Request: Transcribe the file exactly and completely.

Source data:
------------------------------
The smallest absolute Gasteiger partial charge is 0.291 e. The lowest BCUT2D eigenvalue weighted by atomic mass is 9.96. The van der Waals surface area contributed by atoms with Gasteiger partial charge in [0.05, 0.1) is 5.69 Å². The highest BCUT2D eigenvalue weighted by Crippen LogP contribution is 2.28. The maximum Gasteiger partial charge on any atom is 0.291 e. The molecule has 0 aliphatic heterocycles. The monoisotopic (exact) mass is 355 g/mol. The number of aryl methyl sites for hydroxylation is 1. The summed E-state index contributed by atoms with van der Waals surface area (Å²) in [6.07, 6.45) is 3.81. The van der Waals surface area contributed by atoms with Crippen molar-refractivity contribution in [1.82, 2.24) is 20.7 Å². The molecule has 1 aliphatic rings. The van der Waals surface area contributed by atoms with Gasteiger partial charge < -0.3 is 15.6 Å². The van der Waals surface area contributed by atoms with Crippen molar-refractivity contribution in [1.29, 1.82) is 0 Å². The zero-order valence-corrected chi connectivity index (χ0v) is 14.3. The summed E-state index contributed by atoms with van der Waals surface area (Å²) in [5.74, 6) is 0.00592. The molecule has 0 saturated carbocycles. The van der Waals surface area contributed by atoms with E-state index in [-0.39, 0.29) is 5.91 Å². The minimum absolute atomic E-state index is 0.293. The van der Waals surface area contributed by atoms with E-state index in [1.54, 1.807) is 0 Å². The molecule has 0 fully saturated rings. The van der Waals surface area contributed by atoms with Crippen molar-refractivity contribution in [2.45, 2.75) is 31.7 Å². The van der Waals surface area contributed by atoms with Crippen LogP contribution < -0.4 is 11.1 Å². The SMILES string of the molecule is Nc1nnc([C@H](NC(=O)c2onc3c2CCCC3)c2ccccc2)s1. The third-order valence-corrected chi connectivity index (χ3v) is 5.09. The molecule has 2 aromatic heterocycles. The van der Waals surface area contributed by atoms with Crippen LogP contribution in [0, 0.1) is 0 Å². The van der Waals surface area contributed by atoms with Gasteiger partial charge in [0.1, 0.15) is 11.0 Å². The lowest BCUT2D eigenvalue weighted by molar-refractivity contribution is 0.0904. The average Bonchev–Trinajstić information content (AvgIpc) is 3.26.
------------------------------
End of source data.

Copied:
The smallest absolute Gasteiger partial charge is 0.291 e. The lowest BCUT2D eigenvalue weighted by atomic mass is 9.96. The van der Waals surface area contributed by atoms with Gasteiger partial charge in [0.05, 0.1) is 5.69 Å². The highest BCUT2D eigenvalue weighted by Crippen LogP contribution is 2.28. The maximum Gasteiger partial charge on any atom is 0.291 e. The molecule has 0 aliphatic heterocycles. The monoisotopic (exact) mass is 355 g/mol. The number of aryl methyl sites for hydroxylation is 1. The summed E-state index contributed by atoms with van der Waals surface area (Å²) in [6.07, 6.45) is 3.81. The van der Waals surface area contributed by atoms with Crippen molar-refractivity contribution in [1.82, 2.24) is 20.7 Å². The molecule has 1 aliphatic rings. The van der Waals surface area contributed by atoms with Gasteiger partial charge < -0.3 is 15.6 Å². The van der Waals surface area contributed by atoms with Crippen molar-refractivity contribution in [1.29, 1.82) is 0 Å². The zero-order valence-corrected chi connectivity index (χ0v) is 14.3. The summed E-state index contributed by atoms with van der Waals surface area (Å²) in [5.74, 6) is 0.00592. The molecule has 0 saturated carbocycles. The van der Waals surface area contributed by atoms with E-state index in [-0.39, 0.29) is 5.91 Å². The minimum absolute atomic E-state index is 0.293. The van der Waals surface area contributed by atoms with E-state index in [1.54, 1.807) is 0 Å². The molecule has 0 fully saturated rings. The van der Waals surface area contributed by atoms with Crippen molar-refractivity contribution in [2.45, 2.75) is 31.7 Å². The van der Waals surface area contributed by atoms with Crippen LogP contribution < -0.4 is 11.1 Å². The SMILES string of the molecule is Nc1nnc([C@H](NC(=O)c2onc3c2CCCC3)c2ccccc2)s1. The third-order valence-corrected chi connectivity index (χ3v) is 5.09. The molecule has 2 aromatic heterocycles. The van der Waals surface area contributed by atoms with Crippen LogP contribution in [0, 0.1) is 0 Å². The van der Waals surface area contributed by atoms with Gasteiger partial charge in [0.1, 0.15) is 11.0 Å². The lowest BCUT2D eigenvalue weighted by molar-refractivity contribution is 0.0904. The average Bonchev–Trinajstić information content (AvgIpc) is 3.26.